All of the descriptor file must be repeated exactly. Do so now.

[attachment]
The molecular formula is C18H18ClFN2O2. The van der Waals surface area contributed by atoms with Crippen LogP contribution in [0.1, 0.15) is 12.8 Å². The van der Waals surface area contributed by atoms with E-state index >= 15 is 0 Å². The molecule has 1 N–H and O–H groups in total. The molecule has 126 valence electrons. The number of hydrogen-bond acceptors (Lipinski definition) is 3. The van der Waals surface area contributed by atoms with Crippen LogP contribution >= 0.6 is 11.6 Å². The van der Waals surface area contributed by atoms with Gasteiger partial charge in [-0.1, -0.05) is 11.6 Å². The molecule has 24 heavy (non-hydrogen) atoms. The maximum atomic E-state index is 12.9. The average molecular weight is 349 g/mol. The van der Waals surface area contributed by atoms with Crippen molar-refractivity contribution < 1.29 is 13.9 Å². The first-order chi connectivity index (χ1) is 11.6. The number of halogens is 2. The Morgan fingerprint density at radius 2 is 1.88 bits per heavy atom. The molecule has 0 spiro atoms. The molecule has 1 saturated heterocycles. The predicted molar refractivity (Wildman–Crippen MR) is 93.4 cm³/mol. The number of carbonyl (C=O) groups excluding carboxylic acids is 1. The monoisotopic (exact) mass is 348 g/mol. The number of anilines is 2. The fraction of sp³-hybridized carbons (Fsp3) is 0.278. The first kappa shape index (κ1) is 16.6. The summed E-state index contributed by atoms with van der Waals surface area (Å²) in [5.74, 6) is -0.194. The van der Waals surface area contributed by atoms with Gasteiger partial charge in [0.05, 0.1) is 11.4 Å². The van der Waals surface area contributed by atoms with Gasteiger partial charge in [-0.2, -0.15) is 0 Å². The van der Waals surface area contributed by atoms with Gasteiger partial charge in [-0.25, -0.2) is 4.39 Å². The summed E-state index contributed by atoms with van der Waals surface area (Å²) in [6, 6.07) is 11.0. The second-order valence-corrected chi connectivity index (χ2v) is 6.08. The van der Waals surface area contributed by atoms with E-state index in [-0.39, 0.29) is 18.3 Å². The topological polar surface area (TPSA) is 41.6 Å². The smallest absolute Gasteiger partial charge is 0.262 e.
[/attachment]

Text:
The molecular formula is C18H18ClFN2O2. The van der Waals surface area contributed by atoms with Crippen LogP contribution in [0.1, 0.15) is 12.8 Å². The van der Waals surface area contributed by atoms with E-state index >= 15 is 0 Å². The molecule has 1 N–H and O–H groups in total. The molecule has 126 valence electrons. The number of hydrogen-bond acceptors (Lipinski definition) is 3. The van der Waals surface area contributed by atoms with Crippen LogP contribution >= 0.6 is 11.6 Å². The van der Waals surface area contributed by atoms with Gasteiger partial charge in [-0.1, -0.05) is 11.6 Å². The molecule has 24 heavy (non-hydrogen) atoms. The maximum atomic E-state index is 12.9. The average molecular weight is 349 g/mol. The van der Waals surface area contributed by atoms with Crippen molar-refractivity contribution < 1.29 is 13.9 Å². The first-order chi connectivity index (χ1) is 11.6. The number of halogens is 2. The Morgan fingerprint density at radius 2 is 1.88 bits per heavy atom. The molecule has 0 spiro atoms. The molecule has 1 saturated heterocycles. The predicted molar refractivity (Wildman–Crippen MR) is 93.4 cm³/mol. The number of carbonyl (C=O) groups excluding carboxylic acids is 1. The monoisotopic (exact) mass is 348 g/mol. The number of anilines is 2. The fraction of sp³-hybridized carbons (Fsp3) is 0.278. The first kappa shape index (κ1) is 16.6. The summed E-state index contributed by atoms with van der Waals surface area (Å²) in [5.74, 6) is -0.194. The van der Waals surface area contributed by atoms with Gasteiger partial charge in [0.05, 0.1) is 11.4 Å². The van der Waals surface area contributed by atoms with Gasteiger partial charge in [-0.2, -0.15) is 0 Å². The van der Waals surface area contributed by atoms with Gasteiger partial charge in [-0.25, -0.2) is 4.39 Å². The summed E-state index contributed by atoms with van der Waals surface area (Å²) in [6, 6.07) is 11.0. The second-order valence-corrected chi connectivity index (χ2v) is 6.08. The van der Waals surface area contributed by atoms with E-state index in [-0.39, 0.29) is 18.3 Å². The topological polar surface area (TPSA) is 41.6 Å². The smallest absolute Gasteiger partial charge is 0.262 e.